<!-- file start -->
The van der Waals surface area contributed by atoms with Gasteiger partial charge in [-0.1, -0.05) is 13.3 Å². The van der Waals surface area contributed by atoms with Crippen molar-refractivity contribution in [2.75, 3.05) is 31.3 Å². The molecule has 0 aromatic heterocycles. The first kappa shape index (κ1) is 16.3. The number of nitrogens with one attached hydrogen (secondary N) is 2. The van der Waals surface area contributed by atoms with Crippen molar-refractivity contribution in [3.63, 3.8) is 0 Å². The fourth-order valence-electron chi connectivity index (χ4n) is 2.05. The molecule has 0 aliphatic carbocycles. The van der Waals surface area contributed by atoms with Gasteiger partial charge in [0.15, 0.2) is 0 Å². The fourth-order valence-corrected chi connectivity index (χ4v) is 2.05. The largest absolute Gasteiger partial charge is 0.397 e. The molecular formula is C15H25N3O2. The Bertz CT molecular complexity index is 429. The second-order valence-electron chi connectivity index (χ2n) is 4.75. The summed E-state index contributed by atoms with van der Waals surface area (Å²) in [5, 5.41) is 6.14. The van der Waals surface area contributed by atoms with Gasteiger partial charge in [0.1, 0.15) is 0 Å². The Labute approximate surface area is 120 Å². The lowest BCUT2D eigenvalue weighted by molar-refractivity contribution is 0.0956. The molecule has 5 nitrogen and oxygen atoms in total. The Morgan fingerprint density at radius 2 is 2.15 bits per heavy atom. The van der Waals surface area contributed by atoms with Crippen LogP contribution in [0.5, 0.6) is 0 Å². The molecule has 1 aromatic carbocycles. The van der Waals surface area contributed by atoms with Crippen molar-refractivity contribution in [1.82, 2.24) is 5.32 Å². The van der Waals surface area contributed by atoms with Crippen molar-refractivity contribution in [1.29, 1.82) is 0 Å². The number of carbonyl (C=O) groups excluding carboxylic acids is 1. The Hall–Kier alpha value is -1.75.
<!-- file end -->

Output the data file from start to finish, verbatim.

The van der Waals surface area contributed by atoms with Gasteiger partial charge in [-0.1, -0.05) is 13.3 Å². The van der Waals surface area contributed by atoms with Crippen molar-refractivity contribution in [2.75, 3.05) is 31.3 Å². The molecule has 0 aromatic heterocycles. The first kappa shape index (κ1) is 16.3. The number of nitrogens with one attached hydrogen (secondary N) is 2. The van der Waals surface area contributed by atoms with Crippen molar-refractivity contribution in [3.63, 3.8) is 0 Å². The fourth-order valence-electron chi connectivity index (χ4n) is 2.05. The molecule has 0 aliphatic carbocycles. The van der Waals surface area contributed by atoms with Gasteiger partial charge in [0.15, 0.2) is 0 Å². The fourth-order valence-corrected chi connectivity index (χ4v) is 2.05. The largest absolute Gasteiger partial charge is 0.397 e. The molecular formula is C15H25N3O2. The Bertz CT molecular complexity index is 429. The second-order valence-electron chi connectivity index (χ2n) is 4.75. The summed E-state index contributed by atoms with van der Waals surface area (Å²) in [5, 5.41) is 6.14. The van der Waals surface area contributed by atoms with Gasteiger partial charge in [0.1, 0.15) is 0 Å². The Labute approximate surface area is 120 Å². The lowest BCUT2D eigenvalue weighted by molar-refractivity contribution is 0.0956. The molecule has 5 nitrogen and oxygen atoms in total. The Morgan fingerprint density at radius 2 is 2.15 bits per heavy atom. The van der Waals surface area contributed by atoms with Crippen LogP contribution in [0.5, 0.6) is 0 Å². The molecule has 1 aromatic carbocycles. The van der Waals surface area contributed by atoms with Crippen molar-refractivity contribution in [1.82, 2.24) is 5.32 Å². The van der Waals surface area contributed by atoms with Crippen molar-refractivity contribution in [1.29, 1.82) is 0 Å². The number of carbonyl (C=O) groups excluding carboxylic acids is 1. The Hall–Kier alpha value is -1.75.